The proceeding relates to the License Amendment Request (LAR) 16-03 NextEra Energy Seabrook, LLC (NextEra) submitted in the summer of 2016, seeking to “Revise Current Licensing Basis to Adopt a Methodology for the Analysis of Seismic Category I Structures with Concrete Affected by Alkali-Silica Reaction.”
The C-10 Foundation has long warned of the irreversible concrete degradation known as alkali-silica reaction, or “ASR” that is ongoing at Seabrook Station. C-10 Foundation’s petition lays forth ten contentions that the group asserts merit further investigation and a public hearing by the NRC, including what it sees as insufficient testing of concrete at the Seabrook Station nuclear reactor and lack of transparency as to the test results and the seriousness of degradation.
“We are concerned not only about the public health and safety implications of allowing the current operating license to stand given what we know about the plant’s concrete, but also about the precedent it would set for the entire U.S. nuclear industry,” said Natalie Hildt Treat, Executive Director of the C-10 Foundation.For details on the ten related contentions C-10 sites as grounds for a hearing, read the petition here.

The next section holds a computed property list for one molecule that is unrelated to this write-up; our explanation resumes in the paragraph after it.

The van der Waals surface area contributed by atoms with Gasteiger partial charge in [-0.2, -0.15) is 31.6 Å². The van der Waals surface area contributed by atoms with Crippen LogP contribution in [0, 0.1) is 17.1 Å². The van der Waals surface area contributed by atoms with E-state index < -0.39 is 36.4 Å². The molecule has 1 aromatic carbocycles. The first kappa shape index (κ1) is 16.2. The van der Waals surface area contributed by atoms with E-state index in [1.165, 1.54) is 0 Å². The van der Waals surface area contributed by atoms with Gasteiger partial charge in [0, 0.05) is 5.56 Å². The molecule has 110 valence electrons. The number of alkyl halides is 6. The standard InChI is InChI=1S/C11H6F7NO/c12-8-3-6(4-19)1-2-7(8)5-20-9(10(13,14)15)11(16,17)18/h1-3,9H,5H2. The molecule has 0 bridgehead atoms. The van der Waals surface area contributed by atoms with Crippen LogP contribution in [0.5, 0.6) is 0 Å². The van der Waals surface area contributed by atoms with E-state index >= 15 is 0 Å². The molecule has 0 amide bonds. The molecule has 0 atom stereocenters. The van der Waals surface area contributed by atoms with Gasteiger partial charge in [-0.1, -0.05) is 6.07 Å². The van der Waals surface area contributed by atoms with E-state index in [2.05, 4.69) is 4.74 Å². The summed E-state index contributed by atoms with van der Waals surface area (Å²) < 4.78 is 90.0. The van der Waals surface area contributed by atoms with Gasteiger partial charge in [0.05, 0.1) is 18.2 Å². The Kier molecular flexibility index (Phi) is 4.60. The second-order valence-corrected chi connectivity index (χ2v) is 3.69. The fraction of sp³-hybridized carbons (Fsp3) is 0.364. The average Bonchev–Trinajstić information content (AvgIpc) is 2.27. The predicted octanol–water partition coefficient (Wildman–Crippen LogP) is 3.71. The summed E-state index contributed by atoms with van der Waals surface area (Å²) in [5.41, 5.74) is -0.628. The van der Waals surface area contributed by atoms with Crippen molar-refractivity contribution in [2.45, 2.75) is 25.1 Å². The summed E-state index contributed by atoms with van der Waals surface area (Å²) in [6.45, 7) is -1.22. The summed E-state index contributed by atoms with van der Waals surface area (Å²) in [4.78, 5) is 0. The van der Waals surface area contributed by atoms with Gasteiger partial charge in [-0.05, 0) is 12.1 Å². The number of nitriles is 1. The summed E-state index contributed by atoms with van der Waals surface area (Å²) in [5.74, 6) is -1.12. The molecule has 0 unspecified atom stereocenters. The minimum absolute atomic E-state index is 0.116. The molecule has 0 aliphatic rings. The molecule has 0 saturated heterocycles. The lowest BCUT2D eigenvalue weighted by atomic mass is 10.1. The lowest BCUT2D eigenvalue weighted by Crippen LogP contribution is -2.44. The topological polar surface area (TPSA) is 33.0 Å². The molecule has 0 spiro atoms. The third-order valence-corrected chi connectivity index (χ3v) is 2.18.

March 9, 2017 – Members of the C-10 Foundation board of directors submitted comments to the U.S. Nuclear Regulatory Commission relative to NextEra Energy Seabrook LLC’s License Amendment Request (LAR) 16-30. In the LAR, NextEra Energy Seabrook, LLC seeks to “Revise Current Licensing Basis to Adopt a Methodology for the Analysis of Seismic Category I Structures with Concrete Affected by Alkali-Silica Reaction.”
This docket pertains to the calculations of the concrete’s ability to bear load and withstand a seismic event such as an earthquake. But in C-10’s view, this LAR is a paper solution. The thousands of tiny cracks and larger ones in the power plant’s concrete dome and retaining walls remain, and the concrete continues to degrade. As noted in our comments, experts have studied this issue, and there is no known solution or remedy. More information on the proceeding is here. Read our comments.